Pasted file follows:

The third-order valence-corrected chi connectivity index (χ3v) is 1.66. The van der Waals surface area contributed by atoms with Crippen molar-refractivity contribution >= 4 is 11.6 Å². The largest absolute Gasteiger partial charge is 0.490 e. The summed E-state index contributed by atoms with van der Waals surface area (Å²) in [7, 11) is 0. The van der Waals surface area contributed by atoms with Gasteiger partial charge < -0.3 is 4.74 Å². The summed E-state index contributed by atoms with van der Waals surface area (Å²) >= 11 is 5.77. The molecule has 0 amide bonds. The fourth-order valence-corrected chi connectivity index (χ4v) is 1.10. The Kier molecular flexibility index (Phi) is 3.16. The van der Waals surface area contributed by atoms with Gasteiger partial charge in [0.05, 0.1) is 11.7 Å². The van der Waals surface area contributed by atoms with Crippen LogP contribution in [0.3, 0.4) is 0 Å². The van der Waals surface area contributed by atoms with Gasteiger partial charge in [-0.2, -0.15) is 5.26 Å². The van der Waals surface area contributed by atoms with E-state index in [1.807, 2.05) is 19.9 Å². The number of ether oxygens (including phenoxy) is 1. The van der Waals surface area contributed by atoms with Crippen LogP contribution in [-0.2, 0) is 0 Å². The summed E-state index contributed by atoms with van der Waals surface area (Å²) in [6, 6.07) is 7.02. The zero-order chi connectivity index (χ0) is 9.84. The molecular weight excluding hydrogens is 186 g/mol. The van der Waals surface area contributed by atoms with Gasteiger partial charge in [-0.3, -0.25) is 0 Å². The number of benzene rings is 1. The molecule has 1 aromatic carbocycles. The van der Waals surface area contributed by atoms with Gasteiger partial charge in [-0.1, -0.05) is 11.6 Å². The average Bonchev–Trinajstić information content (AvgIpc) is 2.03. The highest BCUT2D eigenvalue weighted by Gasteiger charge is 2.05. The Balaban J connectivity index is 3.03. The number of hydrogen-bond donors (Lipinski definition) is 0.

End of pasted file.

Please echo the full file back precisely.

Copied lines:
The third-order valence-corrected chi connectivity index (χ3v) is 1.66. The van der Waals surface area contributed by atoms with Crippen molar-refractivity contribution >= 4 is 11.6 Å². The largest absolute Gasteiger partial charge is 0.490 e. The summed E-state index contributed by atoms with van der Waals surface area (Å²) in [7, 11) is 0. The van der Waals surface area contributed by atoms with Gasteiger partial charge < -0.3 is 4.74 Å². The summed E-state index contributed by atoms with van der Waals surface area (Å²) >= 11 is 5.77. The molecule has 0 amide bonds. The fourth-order valence-corrected chi connectivity index (χ4v) is 1.10. The Kier molecular flexibility index (Phi) is 3.16. The van der Waals surface area contributed by atoms with Gasteiger partial charge in [0.05, 0.1) is 11.7 Å². The van der Waals surface area contributed by atoms with Crippen LogP contribution in [0.3, 0.4) is 0 Å². The van der Waals surface area contributed by atoms with Gasteiger partial charge in [-0.2, -0.15) is 5.26 Å². The van der Waals surface area contributed by atoms with E-state index in [1.807, 2.05) is 19.9 Å². The number of ether oxygens (including phenoxy) is 1. The van der Waals surface area contributed by atoms with Crippen LogP contribution in [-0.2, 0) is 0 Å². The summed E-state index contributed by atoms with van der Waals surface area (Å²) in [6, 6.07) is 7.02. The zero-order chi connectivity index (χ0) is 9.84. The molecular weight excluding hydrogens is 186 g/mol. The van der Waals surface area contributed by atoms with Gasteiger partial charge in [-0.3, -0.25) is 0 Å². The number of benzene rings is 1. The molecule has 1 aromatic carbocycles. The van der Waals surface area contributed by atoms with Gasteiger partial charge in [-0.1, -0.05) is 11.6 Å². The average Bonchev–Trinajstić information content (AvgIpc) is 2.03. The highest BCUT2D eigenvalue weighted by Gasteiger charge is 2.05. The Balaban J connectivity index is 3.03. The number of hydrogen-bond donors (Lipinski definition) is 0.